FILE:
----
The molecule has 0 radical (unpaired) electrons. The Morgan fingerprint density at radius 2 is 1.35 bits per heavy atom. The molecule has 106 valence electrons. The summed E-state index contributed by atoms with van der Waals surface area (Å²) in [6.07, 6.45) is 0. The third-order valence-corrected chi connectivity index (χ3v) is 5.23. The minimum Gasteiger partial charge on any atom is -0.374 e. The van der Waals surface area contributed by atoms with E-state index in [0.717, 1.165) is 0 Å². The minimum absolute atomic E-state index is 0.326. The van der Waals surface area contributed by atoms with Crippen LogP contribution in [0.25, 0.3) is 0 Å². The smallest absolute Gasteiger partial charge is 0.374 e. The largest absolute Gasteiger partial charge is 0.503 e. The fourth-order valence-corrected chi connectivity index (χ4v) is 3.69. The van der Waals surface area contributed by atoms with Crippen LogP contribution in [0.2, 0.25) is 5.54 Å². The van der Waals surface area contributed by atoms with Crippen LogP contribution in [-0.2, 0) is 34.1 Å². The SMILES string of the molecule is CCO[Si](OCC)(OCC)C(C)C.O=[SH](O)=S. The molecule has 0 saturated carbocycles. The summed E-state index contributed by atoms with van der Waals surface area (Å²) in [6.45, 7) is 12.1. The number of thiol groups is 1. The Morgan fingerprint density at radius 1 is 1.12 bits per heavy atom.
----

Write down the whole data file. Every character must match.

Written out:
The molecule has 0 radical (unpaired) electrons. The Morgan fingerprint density at radius 2 is 1.35 bits per heavy atom. The molecule has 106 valence electrons. The summed E-state index contributed by atoms with van der Waals surface area (Å²) in [6.07, 6.45) is 0. The third-order valence-corrected chi connectivity index (χ3v) is 5.23. The minimum Gasteiger partial charge on any atom is -0.374 e. The van der Waals surface area contributed by atoms with E-state index in [0.717, 1.165) is 0 Å². The minimum absolute atomic E-state index is 0.326. The van der Waals surface area contributed by atoms with Crippen LogP contribution in [0.25, 0.3) is 0 Å². The smallest absolute Gasteiger partial charge is 0.374 e. The largest absolute Gasteiger partial charge is 0.503 e. The fourth-order valence-corrected chi connectivity index (χ4v) is 3.69. The van der Waals surface area contributed by atoms with Crippen LogP contribution in [0.2, 0.25) is 5.54 Å². The van der Waals surface area contributed by atoms with Crippen LogP contribution in [-0.2, 0) is 34.1 Å². The SMILES string of the molecule is CCO[Si](OCC)(OCC)C(C)C.O=[SH](O)=S. The molecule has 0 saturated carbocycles. The summed E-state index contributed by atoms with van der Waals surface area (Å²) in [6.45, 7) is 12.1. The number of thiol groups is 1. The Morgan fingerprint density at radius 1 is 1.12 bits per heavy atom.